I received my PhD in Sociology from Yale University in 2018. I am currently a Postdoctoral Fellow with the Religion & Its Publics project at UVA and the Institute for the Advanced Study of Culture, as well as a non-residential fellow with the Muslim Diaspora Initiative at the New America Foundation, a non-residential fellow with the Humility and Conviction in Public Life project at the University of Connecticut and the Principal Investigator of the MAP-NYC project with the Institute for Social Policy & Understanding, measuring the impact of Muslims on New York City.
My research centers on migrant/post-migrant responses to exclusion, whether in contention with a stigmatized religious identity, as among Muslim collectivities in Europe; cooperation between Jews and Muslims confronting rising anti-Semitism and anti-Muslim sentiment in Israel and Germany; or strategically assuming the ethnic identity of another group, like Albanians in New York City's Little Italy. I emphasize agency in the study of group identity and stigma management in the diaspora context, focusing on intersectional marginality among religious, ethnic and racial minorities. My dissertation-based book project, Unsettled Islam (under contract with University of Chicago Press), uses years of ethnographic, interview, and archival research to compare two migrant/post-migrant mosque communities in Europe, showing different approaches to incorporation: one emphasizing harmony with European civic ideals and the other seeking to distinguish itself from the mainstream.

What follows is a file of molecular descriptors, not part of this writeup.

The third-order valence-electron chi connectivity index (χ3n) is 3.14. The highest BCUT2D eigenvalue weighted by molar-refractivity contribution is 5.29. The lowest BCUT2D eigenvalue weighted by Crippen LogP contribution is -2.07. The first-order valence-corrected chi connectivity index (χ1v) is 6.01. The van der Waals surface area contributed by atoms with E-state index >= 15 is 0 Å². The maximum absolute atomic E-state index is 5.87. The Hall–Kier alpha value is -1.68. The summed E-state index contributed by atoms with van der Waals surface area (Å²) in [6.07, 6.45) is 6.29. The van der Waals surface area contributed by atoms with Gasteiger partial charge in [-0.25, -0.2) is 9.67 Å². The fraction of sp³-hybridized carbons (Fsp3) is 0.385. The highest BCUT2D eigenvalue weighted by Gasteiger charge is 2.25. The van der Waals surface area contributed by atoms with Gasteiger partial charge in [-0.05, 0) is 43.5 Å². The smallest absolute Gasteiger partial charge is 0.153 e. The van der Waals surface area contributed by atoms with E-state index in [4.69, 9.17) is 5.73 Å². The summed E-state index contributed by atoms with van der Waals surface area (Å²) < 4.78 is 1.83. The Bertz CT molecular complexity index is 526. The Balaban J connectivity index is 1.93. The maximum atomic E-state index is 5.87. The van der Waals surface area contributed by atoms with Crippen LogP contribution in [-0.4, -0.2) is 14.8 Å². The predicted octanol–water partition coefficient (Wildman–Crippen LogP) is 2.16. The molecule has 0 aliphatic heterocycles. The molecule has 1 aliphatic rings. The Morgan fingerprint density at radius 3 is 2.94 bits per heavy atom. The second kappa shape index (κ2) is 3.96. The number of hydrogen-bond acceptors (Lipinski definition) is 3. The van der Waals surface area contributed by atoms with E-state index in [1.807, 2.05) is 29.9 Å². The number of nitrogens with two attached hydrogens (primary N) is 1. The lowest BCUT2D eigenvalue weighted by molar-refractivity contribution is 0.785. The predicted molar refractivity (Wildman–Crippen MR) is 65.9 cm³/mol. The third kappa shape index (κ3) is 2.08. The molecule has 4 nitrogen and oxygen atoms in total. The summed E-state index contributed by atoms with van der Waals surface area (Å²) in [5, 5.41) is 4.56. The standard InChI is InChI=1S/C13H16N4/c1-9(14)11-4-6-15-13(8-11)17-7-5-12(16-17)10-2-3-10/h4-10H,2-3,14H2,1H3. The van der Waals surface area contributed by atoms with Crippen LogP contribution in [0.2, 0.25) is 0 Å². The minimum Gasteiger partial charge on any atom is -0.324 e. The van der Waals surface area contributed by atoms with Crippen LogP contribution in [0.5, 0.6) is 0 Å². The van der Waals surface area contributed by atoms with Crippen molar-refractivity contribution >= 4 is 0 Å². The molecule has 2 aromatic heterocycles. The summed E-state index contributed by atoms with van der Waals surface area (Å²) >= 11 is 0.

My memoir, On the Edge of the Worlds, represented by Jessica Craig Literary, chronicles intercultural marriage, exile and belonging in an increasingly divided world. I also write for mainstream outlets on issues related to religious diversity, including publications with The Washington Post, Religion and Politics, Tablet Magazine, The Forward, Kveller, First Things, Global Dialogue, and A Beautiful Perspective.